This was also Murat’s first visit to this place. We saw the rock engravings, the oldest of which dates back 25,000 years, at the Gobustan Cliffs, which are made up of 6,000 rocks located right beyond the starting terminal of the Bakuceyhan pipeline by the shores of the Caspian Sea. The newest engraving is a thousand years old. The fact that there were people living in the area back then and to be able to see the work of the first artists was quite exciting for me. The fact that even the oldest of the hundreds of engravings that we saw within the caves were quite realistic, meaningful, and in proportion provides some clues on the esthetical skills of the people of the Stone Age. Men, women, bears, various types of goats, gazelles, deer, boars, lions, dogs, wolves, and other animals are portrayed in the engravings. There are also images from their daily lives. Depictions of hunting, dancing, harvests, sacrificial ceremonies, lions’ attack on other animals, fights between goats, horses, and sea voyages are all portrayed. I learned about all of these by eavesdropping on the guide of a tourist group.
This place was put under state protection in 1966. There is also a museum displaying other artifacts. It is one of the nicest that I have ever been to. It is a very modern museum with 3-dimensional figures supported by lights, sounds, and computer technology. There was no end to my astonishment. This may be one of the most interesting places in the world, let alone Azerbaijan.
It was then time to taste beluga, the Caspian Sea’s sturgeon fish famous for its caviar. I am told I’m lucky to get to eat this fish, as it is currently endangered. The place we went to eat was very nice. The table was once again full of food. There was plenty of everything and it was all very fresh. Again we saw tarragon, cilantro, dill, tomato, cucumber, and scallions washed and served on the table. You could easily fill yourself up just eating these accompaniments. I drank something made with cranberries, which tasted amazing. Most of the people around us were drinking Arak; a habit adopted from the Russians is to have vodka with food. The orders arrived immediately, and to tell you the truth, I filled myself quite nicely. The check was quite large, but it was worth it for the pleasure.
After the meal Murat took me to the entrance of the Inner City. I left after thanking him for being my guide. It would have been very difficult to get to Gobustan without him so I was extremely grateful to him for taking me. I threw myself onto the avenue with all the malls. The night lighting of the city is dazzling. It’s a lively place worth living in. I spotted some youngsters watching the Galatasaray–Fenerbahce derby match at a café-bar and delved in amongst them. Apparently, there are many Turkish university students there. A girl in a Fenerbahce jersey was jumping non-stop. I got into the Galatasaray fans’ group but unfortunately we lost. The female Fenerbahce fan came over to hug me and everyone congratulated each other. It was so nice that there was no cursing or fighting. The huge screen raised up and a live orchestra playing current songs entertained everyone.
On my last day I arranged a tour with a driver with the help of my hotel. I told him the places I wished to go to before finally going to the airport and agreed a price with him. I took my suitcase and left the hotel.
First, we visited the Martyrs’ cemetery. This is a hilltop from which you can see the entirety of Baku. As I climbed the yellow marble stairs, a substance which covers most of the mountains of Azerbaijan, past the ever-lit torch of Martyrs’ Lane (Martyrs’ Cemetery), I saw a quite astonishing monument in front of me. On the pristine and well-kept road there are black marble graves with red carnations on each, and black granite plaques with a photo and personal history on them. Almost all of the dates of the deaths are 1990 and 1992. These graves are the result of the 1990 Red Army raid and the 1992 Armenian Karabakh occupation. The names also include a number Turkish martyrs. Right across from this is the Azerbaijan National Assembly Building and the Fire Towers.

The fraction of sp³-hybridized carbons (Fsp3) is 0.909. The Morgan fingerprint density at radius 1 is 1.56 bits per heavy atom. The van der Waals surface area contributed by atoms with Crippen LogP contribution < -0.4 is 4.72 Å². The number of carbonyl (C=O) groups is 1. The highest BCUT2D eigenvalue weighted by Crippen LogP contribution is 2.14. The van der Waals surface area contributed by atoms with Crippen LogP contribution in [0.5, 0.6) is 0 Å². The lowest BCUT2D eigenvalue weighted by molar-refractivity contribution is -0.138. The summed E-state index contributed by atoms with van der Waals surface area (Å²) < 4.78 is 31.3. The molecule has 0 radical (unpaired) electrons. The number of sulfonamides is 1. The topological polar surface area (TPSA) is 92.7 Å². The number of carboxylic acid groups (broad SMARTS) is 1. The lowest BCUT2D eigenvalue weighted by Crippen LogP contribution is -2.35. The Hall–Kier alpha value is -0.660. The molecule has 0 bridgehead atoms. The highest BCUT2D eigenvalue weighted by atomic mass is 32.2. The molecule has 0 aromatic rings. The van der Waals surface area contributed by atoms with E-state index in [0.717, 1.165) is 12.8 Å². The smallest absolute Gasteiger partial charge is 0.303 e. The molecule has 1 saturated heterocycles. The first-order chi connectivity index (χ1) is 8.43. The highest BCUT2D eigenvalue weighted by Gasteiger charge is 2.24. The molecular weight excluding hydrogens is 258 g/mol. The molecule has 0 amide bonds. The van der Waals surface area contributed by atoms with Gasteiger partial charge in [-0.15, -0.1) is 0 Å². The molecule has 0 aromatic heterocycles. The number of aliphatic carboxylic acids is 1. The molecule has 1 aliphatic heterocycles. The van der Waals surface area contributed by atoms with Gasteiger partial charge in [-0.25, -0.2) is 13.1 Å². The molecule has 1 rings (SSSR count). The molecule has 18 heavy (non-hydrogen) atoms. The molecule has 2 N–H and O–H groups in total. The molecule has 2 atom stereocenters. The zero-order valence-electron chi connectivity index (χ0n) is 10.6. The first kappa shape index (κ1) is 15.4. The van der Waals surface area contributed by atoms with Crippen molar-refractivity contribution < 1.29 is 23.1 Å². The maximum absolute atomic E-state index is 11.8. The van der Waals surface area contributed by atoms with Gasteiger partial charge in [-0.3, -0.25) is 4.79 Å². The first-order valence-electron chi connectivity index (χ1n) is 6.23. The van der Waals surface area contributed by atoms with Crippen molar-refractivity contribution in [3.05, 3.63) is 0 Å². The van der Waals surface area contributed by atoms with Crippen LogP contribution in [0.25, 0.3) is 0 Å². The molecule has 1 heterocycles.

My driver İlgün tells me that there are only 4-5 mosques in Baku, a city with a population of 4 million, and that Azerbaijan was the most affected country of the anti-religious policies of the Soviets and that they also stay away from religion as a protest to the Iranian regime. They seemed to me like a people stuck in the middle. I kept learning surprising things about them.
We reached my second important stop, the Ateshgah, after a 10-15 km drive. There are many small rooms around the naturally lit fire at the Ateshgah. The doors of these 26 rooms are quite low, to make people bow in respect. In their time Zoroastrians came and stayed in these rooms, looking on the fire from the windows, and gave worship by torturing themselves in various ways. They believed that they rid themselves of their sins this way. They called these rooms “suffering rooms.” The place is now a museum with various objects, models, and figurines within it. Once you enter Ateshgah, which looks worn down and plain from the outside, you see that it is quite a nice museum on the inside. The assistant gave me some brochures as she was pleased by my interest.
I tell her that I heard that there was a volcano and that I would like to see it. I guessed that there really was a volcano there. Apparently, there is a place similar to Yanartaş of Antalya, Çıralı in the area. It is a hill that is always on fire. Even though it was quite far, I got to see this place.
At this point I started to get hungry. I asked İlgün to take me somewhere he would recommend for food, and he took me to a place called Zeytinalti. I had some delicious kebab with a lot of herbs and salad of course. This perfect meal was also relatively cheap.
I spotted oil wells alongside the road as we drove. Every turning of the machine costs 150 USD. This is a lucky country which has naphtha coming out of the middle of the sea; however, this wealth isn’t reflected much on its people. İlgün tells me that “One day we will rise in protest as well.”
My Baku adventure ended as İlgün dropped me off at the airport. I was pleased to have seen this beautiful city. İlgün invited me very genuinely to the wedding of his brother. He tells me “Bring whoever you like: your family and your friends are all my guests.” I would truly love to be able to come to see an Azerbaijani wedding. I said me farewells to İlgün by saying “Kismet” and took my seat on my plane. I strongly advise you to visit this city, which is a lot more European than our cities, and is famous for its carpets and oil. I got back home thinking that we should appreciate more the people of this brother country that love the Turkish people so much.